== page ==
Edward Hawkins: I trained as a trumpeter at university, and worked as a brass player and peripatetic teacher until my mid 30s. A dear singing teacher friend of mine had commented on my speaking voice in the pub one day and said I should give singing a go. I had private lessons for a few years, then auditioned for the Glyndebourne Chorus (having been diagnosed with testicular cancer two days before, but that’s another story!). On my first day at Glyndebourne, I had never been backstage at a theatre before. I spent four years learning the ropes there amongst amazing people, then decided to try and work as a soloist.

Why do you think opera is relevant today?

Amy J Payne: Opera is difficult. It is difficult to master as a practitioner and it requires much of the audience too. It is important precisely because of this. It has driven some of the greatest musical talent in the world to the peak of their craft and provides the audience with an opportunity for awe and transportation like few other art forms can. I think the word ‘elite’ has come also to mean ‘inaccessible’, which has not been my own experience. I found my way to opera simply through a love of singing and music and a desire to be the best artist I could be. Opera challenges us all to be better and that is why it is important.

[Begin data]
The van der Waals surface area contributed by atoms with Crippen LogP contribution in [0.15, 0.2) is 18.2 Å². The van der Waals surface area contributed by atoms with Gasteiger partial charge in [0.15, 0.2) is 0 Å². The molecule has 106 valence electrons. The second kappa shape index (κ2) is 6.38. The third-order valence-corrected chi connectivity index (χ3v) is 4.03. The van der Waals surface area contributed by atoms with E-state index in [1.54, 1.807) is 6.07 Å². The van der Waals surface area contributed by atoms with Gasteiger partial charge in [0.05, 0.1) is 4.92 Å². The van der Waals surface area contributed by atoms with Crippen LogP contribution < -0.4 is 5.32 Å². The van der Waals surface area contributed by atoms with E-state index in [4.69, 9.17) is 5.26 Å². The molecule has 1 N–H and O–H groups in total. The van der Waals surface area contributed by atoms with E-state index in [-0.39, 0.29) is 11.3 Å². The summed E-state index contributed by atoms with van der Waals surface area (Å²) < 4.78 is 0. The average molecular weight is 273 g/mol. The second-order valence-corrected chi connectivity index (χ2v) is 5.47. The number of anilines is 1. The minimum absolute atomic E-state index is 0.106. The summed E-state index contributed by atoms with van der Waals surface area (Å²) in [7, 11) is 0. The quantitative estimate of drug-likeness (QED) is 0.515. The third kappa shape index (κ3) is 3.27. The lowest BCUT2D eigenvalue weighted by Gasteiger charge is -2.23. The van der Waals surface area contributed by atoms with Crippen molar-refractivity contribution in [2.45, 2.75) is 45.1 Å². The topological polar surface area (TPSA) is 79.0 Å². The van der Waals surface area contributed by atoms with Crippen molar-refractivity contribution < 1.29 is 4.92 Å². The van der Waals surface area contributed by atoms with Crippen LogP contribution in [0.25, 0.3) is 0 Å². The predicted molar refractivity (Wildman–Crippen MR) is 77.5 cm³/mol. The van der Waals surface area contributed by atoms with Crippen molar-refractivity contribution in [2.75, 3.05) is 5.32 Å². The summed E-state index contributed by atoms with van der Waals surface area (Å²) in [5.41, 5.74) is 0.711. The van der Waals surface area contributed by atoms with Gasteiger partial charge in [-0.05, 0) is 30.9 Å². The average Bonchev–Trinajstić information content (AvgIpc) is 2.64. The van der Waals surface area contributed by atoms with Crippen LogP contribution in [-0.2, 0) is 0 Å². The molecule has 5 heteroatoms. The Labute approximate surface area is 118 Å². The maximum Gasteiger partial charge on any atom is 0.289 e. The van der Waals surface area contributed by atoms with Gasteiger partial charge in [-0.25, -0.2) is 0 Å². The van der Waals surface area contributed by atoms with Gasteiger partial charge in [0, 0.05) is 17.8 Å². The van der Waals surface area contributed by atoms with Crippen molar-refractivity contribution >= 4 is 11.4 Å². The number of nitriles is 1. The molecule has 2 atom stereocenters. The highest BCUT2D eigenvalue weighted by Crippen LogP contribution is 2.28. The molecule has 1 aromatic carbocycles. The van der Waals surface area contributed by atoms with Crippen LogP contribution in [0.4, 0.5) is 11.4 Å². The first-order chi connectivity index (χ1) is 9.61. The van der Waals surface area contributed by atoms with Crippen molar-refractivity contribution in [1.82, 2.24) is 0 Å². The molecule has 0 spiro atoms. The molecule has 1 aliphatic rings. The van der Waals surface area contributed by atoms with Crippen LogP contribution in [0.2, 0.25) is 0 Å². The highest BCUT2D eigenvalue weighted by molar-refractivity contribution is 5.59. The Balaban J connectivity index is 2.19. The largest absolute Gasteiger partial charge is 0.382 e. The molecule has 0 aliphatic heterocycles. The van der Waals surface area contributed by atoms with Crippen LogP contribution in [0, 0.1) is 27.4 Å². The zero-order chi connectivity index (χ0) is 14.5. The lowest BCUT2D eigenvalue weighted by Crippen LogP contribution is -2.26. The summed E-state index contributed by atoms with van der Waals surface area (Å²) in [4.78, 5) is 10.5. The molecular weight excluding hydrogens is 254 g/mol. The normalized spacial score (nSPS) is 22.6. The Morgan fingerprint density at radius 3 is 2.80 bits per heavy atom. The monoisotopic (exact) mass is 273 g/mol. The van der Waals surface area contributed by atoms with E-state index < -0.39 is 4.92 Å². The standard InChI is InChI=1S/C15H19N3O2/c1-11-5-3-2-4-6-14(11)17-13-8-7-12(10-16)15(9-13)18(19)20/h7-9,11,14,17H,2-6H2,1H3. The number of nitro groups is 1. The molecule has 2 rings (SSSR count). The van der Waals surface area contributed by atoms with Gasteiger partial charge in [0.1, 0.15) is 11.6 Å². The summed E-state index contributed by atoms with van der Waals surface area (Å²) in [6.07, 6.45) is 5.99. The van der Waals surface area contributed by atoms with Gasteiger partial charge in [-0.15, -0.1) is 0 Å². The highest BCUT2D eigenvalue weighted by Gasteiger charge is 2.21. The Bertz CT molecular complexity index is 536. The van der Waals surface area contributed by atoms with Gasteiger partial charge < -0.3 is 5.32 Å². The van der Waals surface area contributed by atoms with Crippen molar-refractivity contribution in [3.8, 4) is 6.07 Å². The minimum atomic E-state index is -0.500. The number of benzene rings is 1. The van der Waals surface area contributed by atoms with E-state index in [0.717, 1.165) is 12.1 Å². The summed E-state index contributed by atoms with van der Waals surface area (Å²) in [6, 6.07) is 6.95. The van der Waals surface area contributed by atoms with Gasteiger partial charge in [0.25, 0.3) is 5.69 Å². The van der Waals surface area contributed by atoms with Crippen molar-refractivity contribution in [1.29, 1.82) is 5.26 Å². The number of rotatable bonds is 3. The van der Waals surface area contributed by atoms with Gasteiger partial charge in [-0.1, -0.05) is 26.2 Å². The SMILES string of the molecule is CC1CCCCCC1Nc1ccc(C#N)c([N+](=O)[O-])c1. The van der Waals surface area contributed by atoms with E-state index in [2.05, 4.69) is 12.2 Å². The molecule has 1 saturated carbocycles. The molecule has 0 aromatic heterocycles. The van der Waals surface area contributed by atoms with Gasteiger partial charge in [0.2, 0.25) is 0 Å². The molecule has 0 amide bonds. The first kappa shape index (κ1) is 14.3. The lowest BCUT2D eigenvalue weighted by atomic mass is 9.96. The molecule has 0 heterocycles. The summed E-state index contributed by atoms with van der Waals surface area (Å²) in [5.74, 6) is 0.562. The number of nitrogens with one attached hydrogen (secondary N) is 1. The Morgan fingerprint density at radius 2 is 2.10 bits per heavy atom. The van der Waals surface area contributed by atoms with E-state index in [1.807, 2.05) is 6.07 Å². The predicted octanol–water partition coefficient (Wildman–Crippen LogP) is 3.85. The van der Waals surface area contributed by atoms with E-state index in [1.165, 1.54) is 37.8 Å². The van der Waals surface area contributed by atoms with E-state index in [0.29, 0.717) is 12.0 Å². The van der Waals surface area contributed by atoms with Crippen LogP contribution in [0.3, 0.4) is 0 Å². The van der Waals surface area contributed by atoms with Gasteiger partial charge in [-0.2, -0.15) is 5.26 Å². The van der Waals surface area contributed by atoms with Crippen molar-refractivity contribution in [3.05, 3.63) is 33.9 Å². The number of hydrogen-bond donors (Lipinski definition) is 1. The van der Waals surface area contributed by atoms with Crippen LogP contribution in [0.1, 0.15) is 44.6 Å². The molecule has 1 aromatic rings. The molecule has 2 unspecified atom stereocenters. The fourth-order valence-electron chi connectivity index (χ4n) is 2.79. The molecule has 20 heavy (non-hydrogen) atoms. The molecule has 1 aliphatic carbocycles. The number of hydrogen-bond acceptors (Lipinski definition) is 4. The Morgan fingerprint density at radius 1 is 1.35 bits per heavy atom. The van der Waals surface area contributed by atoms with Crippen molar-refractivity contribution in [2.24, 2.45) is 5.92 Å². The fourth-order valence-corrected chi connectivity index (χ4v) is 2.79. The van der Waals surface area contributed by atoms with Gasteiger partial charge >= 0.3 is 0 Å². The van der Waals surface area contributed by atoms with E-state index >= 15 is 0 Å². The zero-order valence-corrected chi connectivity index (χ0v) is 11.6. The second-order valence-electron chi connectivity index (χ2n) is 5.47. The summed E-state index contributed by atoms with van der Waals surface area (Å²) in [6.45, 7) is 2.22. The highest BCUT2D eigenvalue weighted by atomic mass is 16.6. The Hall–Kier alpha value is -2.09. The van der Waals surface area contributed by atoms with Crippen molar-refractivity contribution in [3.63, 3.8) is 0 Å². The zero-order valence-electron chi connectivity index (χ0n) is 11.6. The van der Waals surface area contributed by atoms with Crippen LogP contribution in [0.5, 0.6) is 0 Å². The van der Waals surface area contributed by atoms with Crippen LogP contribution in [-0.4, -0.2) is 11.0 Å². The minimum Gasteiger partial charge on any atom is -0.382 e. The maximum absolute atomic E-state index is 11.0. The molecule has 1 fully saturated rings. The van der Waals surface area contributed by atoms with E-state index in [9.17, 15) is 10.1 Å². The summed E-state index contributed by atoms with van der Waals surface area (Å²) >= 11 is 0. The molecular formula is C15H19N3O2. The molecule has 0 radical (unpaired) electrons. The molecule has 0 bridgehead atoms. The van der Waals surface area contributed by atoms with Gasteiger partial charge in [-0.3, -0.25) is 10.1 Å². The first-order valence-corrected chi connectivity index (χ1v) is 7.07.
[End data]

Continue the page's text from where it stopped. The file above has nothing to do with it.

Edward Hawkins: I’m extremely passionate about the importance of opera as an unamplified medium. It might sound trivial, but opera is one of the few places where you are hearing the singing (and orchestra) come from its true point of origin, and I genuinely believe it provokes a primal and profound response in the listener. Also, all good opera seeks to simultaneously provoke a response to visual, musical and physical stimuli. It’s the ultimate storytelling medium, in my opinion.

How can we expose the next generation to opera?

Amy J Payne: I think wherever possible performances should be offered to schools and youth groups, either as free or subsidized tickets to theatres or opera companies should be bringing opera into schools etc. I am pleased to say ETO do both of these things and I believe this really helps to dispel the myth that opera is ‘not for me’.

Edward Hawkins: It’s a very good question. Some operas aren’t intended to be immediately accessible to young people, in the same way that some films or books aren’t, but that doesn’t mean that books and films aren’t an accessible medium. I think a lot of people are tripping over themselves to show that opera isn’t elitist, and in the process they underestimate their audience. The trick for the next generation, in my opinion, is never compromise on quality and accessibility. Strive to make every aspect of your show unmissable, and ensure tickets are never unobtainable. Both of these, of course, require the assumption that one cannot take a bulldozer to music education and arts funding and expect the next generation of artists and enthusiasts to spring magically from the ground fully-formed.

Manon Lescaut and The Rake's Progress are on tour across England through May 2024.

Learn more and book tickets here.